That is what responsible reporting on disabled candidates needs to be: not assuming that needing accommodations routinely means unfitness, and a good assessment of the incapacity in query and the way it really works in interpersonal interactions. https://t.co/R1qPWmM0Oc
— Aparna Nair (@DisabilityStor1) October 12, 2022
Fetterman is running against Republican Mehmet Oz, a celeb physician whose campaign has mocked Fetterman’s recovery in a series of ableist attacks. Moreover, Sen. Pat Toomey (R-Pa.) expressed doubts about Fetterman serving within the Senate, questioning whether he’s “capable of communicate effectively” and “engage with colleagues.”
Burns has said that her remarks about Fetterman shouldn’t be seen as commentary on his fitness for the Senate. But Republicans have amplified her remarks within the hopes of boosting Oz’s possibilities in a tightening race.
Fetterman is just not the primary public figure to be criticized through an ableist lens.
Cokley points out that other public officials have been criticized for supposedly struggling to drink water, or for taking long pauses during debates. The problem crosses party lines: Even critics of former President Donald Trump (who himself famously mocked a disabled reporter at a rally) have argued previously that he’s unfairly attacked on medical grounds. Similarly, President Joe Biden has been ridiculed for his struggles with stuttering.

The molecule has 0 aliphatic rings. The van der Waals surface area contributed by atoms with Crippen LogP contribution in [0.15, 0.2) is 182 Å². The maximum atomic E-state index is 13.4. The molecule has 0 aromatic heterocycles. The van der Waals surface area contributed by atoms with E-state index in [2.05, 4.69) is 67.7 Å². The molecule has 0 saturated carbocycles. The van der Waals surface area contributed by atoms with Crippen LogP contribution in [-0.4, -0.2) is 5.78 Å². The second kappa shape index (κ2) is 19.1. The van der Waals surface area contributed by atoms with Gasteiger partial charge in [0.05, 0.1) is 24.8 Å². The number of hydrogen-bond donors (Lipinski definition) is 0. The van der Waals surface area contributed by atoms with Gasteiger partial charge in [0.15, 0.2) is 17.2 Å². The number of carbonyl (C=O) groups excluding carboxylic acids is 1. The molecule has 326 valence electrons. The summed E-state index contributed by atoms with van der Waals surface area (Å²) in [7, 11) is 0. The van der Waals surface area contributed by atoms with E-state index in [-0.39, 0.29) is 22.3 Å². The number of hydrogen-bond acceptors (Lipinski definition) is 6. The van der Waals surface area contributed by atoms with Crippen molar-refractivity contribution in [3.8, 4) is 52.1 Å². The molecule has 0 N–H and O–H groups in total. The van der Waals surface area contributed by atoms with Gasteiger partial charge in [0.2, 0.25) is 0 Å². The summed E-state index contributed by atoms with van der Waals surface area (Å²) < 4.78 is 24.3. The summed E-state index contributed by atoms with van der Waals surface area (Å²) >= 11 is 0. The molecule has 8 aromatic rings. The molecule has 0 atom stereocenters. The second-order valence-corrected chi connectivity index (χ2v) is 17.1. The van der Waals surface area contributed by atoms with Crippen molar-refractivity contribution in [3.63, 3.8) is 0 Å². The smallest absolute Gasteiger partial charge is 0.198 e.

“Disability appears to be an equal-opportunity goal for groups of people who wish to blanket-disqualify a person for public service,” Cokley said. “I feel that disability as a community continues to be very much related to weakness and inability.”
Disabled people lead. On daily basis. DESPITE your ableism,
With & without accommodations, because let’s be real, a few of you see access as weakness.
At the very least you are non-partisan ableists. Did it with Biden, with Trump, with Fetterman.
But you are still ableists. #AccessIsARight
— Rebecca Cokley (@RebeccaCokley) October 12, 2022
Ableism regarding cognitive ability is rampant in politics, Blahovec said. “There’s a lack of know-how around what individuals with cognitive disabilities are able to, and blanket assumptions that they shouldn’t serve in elected office,” she said. “In the event that they are qualified to serve in elected office [and] in the event that they can do the job, then they need to give you the chance to.”
“We shouldn’t be making a blanket judgment that anyone with a cognitive disability can’t serve in any elected office,” she added. “There’s a lot nuance to this and what this looks like and what those accommodations could be.”
With the continuing COVID-19 pandemic causing an increase in cognitive disabilities and brain fog, Blahovec wonders what the long run holds, by way of who’s considered fit for elected office. Cokley said it’s essential to take into consideration what qualities we’re searching for in our leaders.
“I feel that is for the person to think through, I feel it’s for the parties to think through,” Cokley said. “I feel it’s for a nation to collectively think through. Why can we proceed to see disability as manifestly unjust and folks with disabilities as undeserving across a large number of categories?”